A long-disputed archipelago in the South Atlantic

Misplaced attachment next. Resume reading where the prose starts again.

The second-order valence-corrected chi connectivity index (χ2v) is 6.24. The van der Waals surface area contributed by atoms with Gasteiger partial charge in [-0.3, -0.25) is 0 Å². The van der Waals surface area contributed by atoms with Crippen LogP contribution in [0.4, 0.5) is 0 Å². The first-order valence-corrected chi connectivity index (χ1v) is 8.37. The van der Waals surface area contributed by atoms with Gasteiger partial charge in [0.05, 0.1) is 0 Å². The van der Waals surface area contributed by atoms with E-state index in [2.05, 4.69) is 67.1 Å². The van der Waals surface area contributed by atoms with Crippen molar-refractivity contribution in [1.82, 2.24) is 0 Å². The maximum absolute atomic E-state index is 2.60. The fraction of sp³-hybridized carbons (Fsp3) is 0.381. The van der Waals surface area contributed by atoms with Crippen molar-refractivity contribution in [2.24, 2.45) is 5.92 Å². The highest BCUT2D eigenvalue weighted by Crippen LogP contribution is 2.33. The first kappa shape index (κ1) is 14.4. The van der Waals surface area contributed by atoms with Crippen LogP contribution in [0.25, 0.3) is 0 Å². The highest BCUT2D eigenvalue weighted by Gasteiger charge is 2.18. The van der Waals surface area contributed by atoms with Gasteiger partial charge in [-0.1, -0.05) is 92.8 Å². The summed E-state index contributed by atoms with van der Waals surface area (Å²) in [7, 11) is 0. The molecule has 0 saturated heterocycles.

The Falkland Islands consist of two moderately-sized islands and over 700 small islands and rocks in the South Atlantic Ocean approximately 290 miles east of the Strait of Magellan. The islands (and its 3,000 permanent residents) are a self-governing British Overseas Territory. The islands were first discovered by the Dutch explorer Sebald de Weert in 1600, who named them the Sebald Islands in honor of himself. In 1690, Captain John Strong on the British ship Welfare was blown off course and arrived at the islands. He named the passage between the two principal islands “Falkland Channel” in honor of Anthony Cary, Fifth Viscount of Falkland, who had financed the voyage. The archipelago takes its English name from this body of water. In 1764, the French explorer Louis de Bougainville founded a settlement at what is now Port Louis, East Falkland, claiming the islands, which he called Iles Malouines, for France. This was the first attempt to establish a permanent population on the islands. In 1766, the British navigator John Byron, unaware of the French settlement, established a British settlement at Port Egmont on West Falkland, claiming the islands for Britain. Spain acquired the French settlement in 1767 and, in 1770, attacked Port Egmont and expelled the British. A subsequent peace treaty allowed the British to return, but they left again in 1774 due to economic difficulties in India and America. In 1820, a privateer operating under letters of marque issued by the United Provinces of the River Plata claimed the islands for that government. A settlement was established on the islands in 1828 with authorization from the Republic of Buenos Aires and the United Kingdom. The islands were claimed for the United States in 1831 by the commanding officer of the USS Lexington, but this claim later was officially rejected by the US government. In 1832, Argentina established a penal colony on the islands. The next year, British forces directed the departure of Argentine government representatives and governed the settlement as a naval station. In 1840, this was converted to a permanent British colony and has largely remained so. This changed, temporarily, on April 2, 1982, when Argentine forces invaded the Falkland Islands and other British territories in the South Atlantic. The British sent an expeditionary force to counter the Argentine move. Following some brief but sharp actions, the Argentine forces surrendered on June 14, 1982. Argentina has not, though, abandoned its claim over the islands, which it refers to as Las Malvinas. There are rich fishing grounds around the islands. More recently, though, potential oil and gas deposits have been located on the continental shelf. The residents, mostly of British descent, wish to remain British citizens and the British government affirms that it will support their right of self-determination. Argentina imposes economic pressure by limiting access to its ports by ships calling at the islands or engaging in oil and gas exploration offshore. The impasse continues.